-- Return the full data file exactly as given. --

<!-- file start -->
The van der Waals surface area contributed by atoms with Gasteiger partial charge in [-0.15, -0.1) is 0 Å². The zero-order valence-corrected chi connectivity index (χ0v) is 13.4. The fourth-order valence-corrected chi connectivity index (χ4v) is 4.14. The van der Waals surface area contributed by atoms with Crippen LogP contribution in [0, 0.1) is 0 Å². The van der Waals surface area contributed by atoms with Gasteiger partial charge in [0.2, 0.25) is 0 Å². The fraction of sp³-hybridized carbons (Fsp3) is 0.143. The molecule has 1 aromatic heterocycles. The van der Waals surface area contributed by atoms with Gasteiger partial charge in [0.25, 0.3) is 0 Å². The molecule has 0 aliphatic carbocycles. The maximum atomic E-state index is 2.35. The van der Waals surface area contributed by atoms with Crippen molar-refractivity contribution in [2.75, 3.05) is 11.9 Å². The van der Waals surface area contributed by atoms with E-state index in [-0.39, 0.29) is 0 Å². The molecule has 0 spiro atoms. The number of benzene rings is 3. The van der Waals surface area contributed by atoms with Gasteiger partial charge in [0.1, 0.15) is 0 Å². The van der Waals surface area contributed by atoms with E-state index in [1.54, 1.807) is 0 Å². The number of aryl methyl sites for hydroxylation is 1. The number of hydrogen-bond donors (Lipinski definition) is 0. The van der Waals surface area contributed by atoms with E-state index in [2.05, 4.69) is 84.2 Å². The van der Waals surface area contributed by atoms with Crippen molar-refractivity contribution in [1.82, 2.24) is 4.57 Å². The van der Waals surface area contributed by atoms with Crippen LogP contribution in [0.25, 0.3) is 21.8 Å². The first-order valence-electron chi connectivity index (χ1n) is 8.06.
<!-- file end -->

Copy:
The van der Waals surface area contributed by atoms with Gasteiger partial charge in [-0.15, -0.1) is 0 Å². The zero-order valence-corrected chi connectivity index (χ0v) is 13.4. The fourth-order valence-corrected chi connectivity index (χ4v) is 4.14. The van der Waals surface area contributed by atoms with Crippen LogP contribution in [0, 0.1) is 0 Å². The van der Waals surface area contributed by atoms with Gasteiger partial charge in [0.2, 0.25) is 0 Å². The fraction of sp³-hybridized carbons (Fsp3) is 0.143. The molecule has 1 aromatic heterocycles. The van der Waals surface area contributed by atoms with Gasteiger partial charge in [0.25, 0.3) is 0 Å². The molecule has 0 aliphatic carbocycles. The maximum atomic E-state index is 2.35. The van der Waals surface area contributed by atoms with Crippen molar-refractivity contribution in [2.75, 3.05) is 11.9 Å². The van der Waals surface area contributed by atoms with E-state index in [-0.39, 0.29) is 0 Å². The molecule has 0 spiro atoms. The number of benzene rings is 3. The van der Waals surface area contributed by atoms with Gasteiger partial charge in [0.1, 0.15) is 0 Å². The van der Waals surface area contributed by atoms with E-state index in [1.54, 1.807) is 0 Å². The number of aryl methyl sites for hydroxylation is 1. The number of hydrogen-bond donors (Lipinski definition) is 0. The van der Waals surface area contributed by atoms with E-state index in [2.05, 4.69) is 84.2 Å². The van der Waals surface area contributed by atoms with Crippen molar-refractivity contribution in [1.82, 2.24) is 4.57 Å². The van der Waals surface area contributed by atoms with Crippen LogP contribution in [0.25, 0.3) is 21.8 Å². The first-order valence-electron chi connectivity index (χ1n) is 8.06.